Gottheimer Helped Claw Back Grant to Hire 12 Firefighters, Protect Families, Lower Property Taxes
Above: Gottheimer in Hackensack this week to urge the City Council to accept the federal grant he helped claw back for firefighter staffing.
HACKENSACK, NJ —Today, November 15, 2022, U.S. Congressman Josh Gottheimer (NJ-5) is highlighting that the Hackensack City Council has four more days to reconsider their decision to turn down a nearly $2.4 million federal grant to hire 12 new firefighters.
“We know that the Hackensack Fire Department averages around four retirements each year. We know that a public safety report called for Hackensack to consider increasing the Fire Department’s response capabilities because the city is growing. We know that this $2.4 million federal grant will help pay and replace firefighters in the coming years. But if the City Council does not accept this federal grant in the next four days, then they will have chosen to place the financial burden of hiring new firefighters on local taxpayers, all while putting public safety at risk,” said Congressman Josh Gottheimer (NJ-5), a member of the bipartisan Congressional Fire Services Caucus.“This federal SAFER grant that we’ve clawed from Washington back to Jersey will help better protect Hackensack families and save taxpayers on their property tax bill.”
This week, Gottheimer, the Hackensack Fire Department, local firefighters, union representatives, and local elected officials joined together at the Hackensack Fire Department to urge the Hackensack City Council to reconsider their decision to turn down a nearly $2.4 million federal grant to hire 12 new firefighters. Despite multiple calls to accept the federal grant, the City Council plans to officially turn down this grant.
If the City turns down this federal grant, then the salaries of new firefighters will be paid for using local tax dollars. Gottheimer and the Hackensack Fire Department clawed these federal dollars from Washington back to North Jersey to better protect families and save taxpayers on their property tax bills.
As the City of Hackensack continues to develop, and with the Hackensack Fire Department projecting upwards of twenty firefighters who will retire over the course of three years, it is critical that the City Council accepts this grant which will help hire 12 new firefighters and pay their salaries for three years. A September 2022 report called for the City to consider increasing the Fire Department’s response capabilities.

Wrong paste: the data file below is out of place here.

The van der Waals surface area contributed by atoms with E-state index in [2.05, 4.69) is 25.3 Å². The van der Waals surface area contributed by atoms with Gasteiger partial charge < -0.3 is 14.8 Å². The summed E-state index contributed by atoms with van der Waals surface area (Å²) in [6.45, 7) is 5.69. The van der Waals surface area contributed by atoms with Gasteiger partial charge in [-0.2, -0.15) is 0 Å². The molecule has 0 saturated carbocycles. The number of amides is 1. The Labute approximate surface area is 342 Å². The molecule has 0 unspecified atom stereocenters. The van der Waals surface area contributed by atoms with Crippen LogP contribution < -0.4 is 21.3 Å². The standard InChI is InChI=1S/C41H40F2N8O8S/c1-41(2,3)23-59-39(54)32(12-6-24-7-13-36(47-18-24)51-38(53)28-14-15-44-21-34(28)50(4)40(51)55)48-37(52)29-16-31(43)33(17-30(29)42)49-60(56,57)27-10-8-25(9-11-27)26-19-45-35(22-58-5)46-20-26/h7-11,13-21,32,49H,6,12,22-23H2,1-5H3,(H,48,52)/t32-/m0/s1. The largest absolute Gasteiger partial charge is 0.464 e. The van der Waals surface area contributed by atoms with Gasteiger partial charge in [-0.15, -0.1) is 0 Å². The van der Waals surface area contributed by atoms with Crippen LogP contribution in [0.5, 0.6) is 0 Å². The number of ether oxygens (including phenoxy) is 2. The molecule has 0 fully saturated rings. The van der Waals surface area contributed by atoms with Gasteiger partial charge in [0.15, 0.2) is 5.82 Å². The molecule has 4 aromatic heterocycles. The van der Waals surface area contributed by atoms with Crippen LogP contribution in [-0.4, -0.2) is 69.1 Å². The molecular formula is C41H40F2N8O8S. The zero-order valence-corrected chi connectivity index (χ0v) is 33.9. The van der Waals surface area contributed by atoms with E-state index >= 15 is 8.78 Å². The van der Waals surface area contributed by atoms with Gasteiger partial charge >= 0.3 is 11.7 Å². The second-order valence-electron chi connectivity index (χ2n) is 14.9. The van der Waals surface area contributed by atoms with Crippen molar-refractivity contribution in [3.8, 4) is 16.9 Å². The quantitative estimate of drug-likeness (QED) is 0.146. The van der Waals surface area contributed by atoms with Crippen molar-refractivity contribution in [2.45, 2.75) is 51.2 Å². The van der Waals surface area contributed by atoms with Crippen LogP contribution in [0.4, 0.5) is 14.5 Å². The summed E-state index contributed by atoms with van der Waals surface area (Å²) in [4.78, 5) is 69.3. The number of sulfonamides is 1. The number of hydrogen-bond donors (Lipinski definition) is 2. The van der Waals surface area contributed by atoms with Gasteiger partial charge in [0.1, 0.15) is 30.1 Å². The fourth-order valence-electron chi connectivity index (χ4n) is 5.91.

The Hackensack City Council has until November 19, 2022, to accept the federal grant.
The nearly $2.4 million Staffing for Adequate Fire and Emergency Response (SAFER) Grant that Gottheimer helped claw back to North Jersey will:
Help hire 12 new Hackensack firefighters and pay for their salaries for three years. Over the course of three years, there will be upwards of twenty firefighters who will retire and the Department averages four retiring firefighters a year.
Ensure that Hackensack’s Fire Department grows as the city continues to develop with new high-rises, hospitals, and more. A September 2022 report called for the City to consider increasing the Fire Department’s response capabilities.
Save taxpayers on their property tax bills. Instead of hiring 12 new firefighters on the City’s dime with local property taxes — something the City will have to do as the city expands and firefighters retire — these federal tax dollars can be used instead.
Help the City of Hackensack save money by having more firefighters, rather than paying overtime.
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